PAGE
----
Will the pound extend its election gains next week?

After an explosive start to the week pound fluctuations have been fairly minimal, with the currency managing to hold on to the multi-month highs achieved after Tuesday’s election announcement.

After an explosive start to the week pound fluctuations have been fairly minimal, with the currency managing to hold on to the multi-month highs achieved after Tuesday’s election announcement.

GBP/EUR began the week around €1.1790 and looks set to close it above €1.19, GBP/USD is up from $1.25 to $1.28, GBP/AUD is riding high at AU$1.70 (having started the week at AU$1.65) and GBP/NZD has recovered from NZ$1.78 to NZ$1.82.

The outcome of the first round of the French election will be the driving force behind shifts in the euro for much of next week.

The pound largely remained at its best levels of 2017 against all the major currencies on Thursday, with UK election expectations lending support to GBP exchange rates.

GBP/EUR was able to cling to the €1.19 level despite the euro getting a boost from a poll predicting victory for pro-EU candidate Emmanuel Macron in the upcoming French election.

Economic data had little-to-no impact on pound trading as investors fixated on the belief that June’s UK election will result in an increased majority for the Conservatives and subsequently strengthen Theresa May’s negotiating position in Brexit talks with the EU.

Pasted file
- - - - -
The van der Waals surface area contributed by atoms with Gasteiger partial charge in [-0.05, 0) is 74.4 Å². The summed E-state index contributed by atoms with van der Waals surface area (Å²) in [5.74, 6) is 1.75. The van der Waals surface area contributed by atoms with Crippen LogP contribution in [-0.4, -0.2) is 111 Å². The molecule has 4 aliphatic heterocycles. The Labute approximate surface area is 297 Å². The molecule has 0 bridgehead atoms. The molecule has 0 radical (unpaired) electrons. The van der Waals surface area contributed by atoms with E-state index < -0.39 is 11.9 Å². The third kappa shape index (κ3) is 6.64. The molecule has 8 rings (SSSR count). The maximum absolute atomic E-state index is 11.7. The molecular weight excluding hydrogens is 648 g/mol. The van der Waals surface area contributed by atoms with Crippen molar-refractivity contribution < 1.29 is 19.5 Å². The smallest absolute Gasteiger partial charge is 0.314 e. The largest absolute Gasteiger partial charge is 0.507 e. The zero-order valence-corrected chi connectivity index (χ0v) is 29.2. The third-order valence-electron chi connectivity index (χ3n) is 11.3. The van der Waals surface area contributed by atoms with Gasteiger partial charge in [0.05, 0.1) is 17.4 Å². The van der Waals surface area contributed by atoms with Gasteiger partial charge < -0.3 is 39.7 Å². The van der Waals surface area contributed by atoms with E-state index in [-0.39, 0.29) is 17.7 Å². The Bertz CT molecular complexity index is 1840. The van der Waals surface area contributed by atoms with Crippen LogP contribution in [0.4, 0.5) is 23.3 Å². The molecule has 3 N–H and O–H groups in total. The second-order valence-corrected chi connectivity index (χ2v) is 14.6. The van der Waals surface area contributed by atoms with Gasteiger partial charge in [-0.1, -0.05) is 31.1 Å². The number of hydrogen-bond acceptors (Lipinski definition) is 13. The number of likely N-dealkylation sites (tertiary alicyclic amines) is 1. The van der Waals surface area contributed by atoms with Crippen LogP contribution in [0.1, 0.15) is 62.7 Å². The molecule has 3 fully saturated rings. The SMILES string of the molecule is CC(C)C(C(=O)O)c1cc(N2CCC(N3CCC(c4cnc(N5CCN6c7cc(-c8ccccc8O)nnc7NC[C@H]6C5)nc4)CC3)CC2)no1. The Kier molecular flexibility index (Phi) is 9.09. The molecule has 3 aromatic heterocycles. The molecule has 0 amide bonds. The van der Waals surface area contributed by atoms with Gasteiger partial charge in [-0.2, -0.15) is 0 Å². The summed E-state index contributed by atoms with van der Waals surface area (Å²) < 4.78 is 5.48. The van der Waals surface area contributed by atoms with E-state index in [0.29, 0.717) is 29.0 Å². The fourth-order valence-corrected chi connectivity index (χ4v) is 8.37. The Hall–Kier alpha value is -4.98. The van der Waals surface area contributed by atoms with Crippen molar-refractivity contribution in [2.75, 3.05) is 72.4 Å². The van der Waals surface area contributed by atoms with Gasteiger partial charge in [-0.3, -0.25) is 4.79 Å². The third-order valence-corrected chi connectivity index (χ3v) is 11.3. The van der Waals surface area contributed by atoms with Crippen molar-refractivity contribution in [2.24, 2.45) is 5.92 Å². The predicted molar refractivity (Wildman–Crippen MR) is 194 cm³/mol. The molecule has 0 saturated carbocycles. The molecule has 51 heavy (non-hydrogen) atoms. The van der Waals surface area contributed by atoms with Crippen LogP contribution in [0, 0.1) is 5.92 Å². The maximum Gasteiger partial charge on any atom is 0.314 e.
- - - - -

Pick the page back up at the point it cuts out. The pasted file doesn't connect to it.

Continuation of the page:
Wise Money market data coming up

Although election news is likely to remain one of the main catalysts for currency movement in the days and weeks ahead, there are some entries on next week’s economic calendar worth watching out for.

Pound – If concerns about the upcoming election emerge the pound has the potential to reverse this week’s gains. Sterling may also be pressured lower if upcoming reports (including the Rightmove house price index, public finance figures, the GfK consumer confidence gauge and GDP data for the first quarter) indicate that UK economic output is easing.

Euro – The outcome of the first round of the French election will be the driving force behind shifts in the euro for much of next week. If Macron dominates proceedings the common currency could climb. However, if either Le Pen or Melenchon (the anti-EU candidates) appear to have the most support, we can expect losses for EUR exchange rates.

US dollar – There are several high-impact US releases scheduled for next week, including a consumer confidence gauge, trade balance numbers, durable goods orders figures and Q1 GDP. Any reports which reduce the odds of the Federal Reserve increasing interest rates in June could send USD lower, while data supportive of higher borrowing costs would be US dollar positive.

Other – General risk sentiment will keep the Australian, New Zealand and Canadian dollars on their toes in the days ahead, but Australian inflation numbers and a speech from an RBA official also have the potential to inspire AUD fluctuations. From New Zealand we’ve got credit card spending numbers, trade balance data and the ANZ business confidence index to focus on, while CAD shifts may follow the publication of domestic retail sales and GDP numbers.

 

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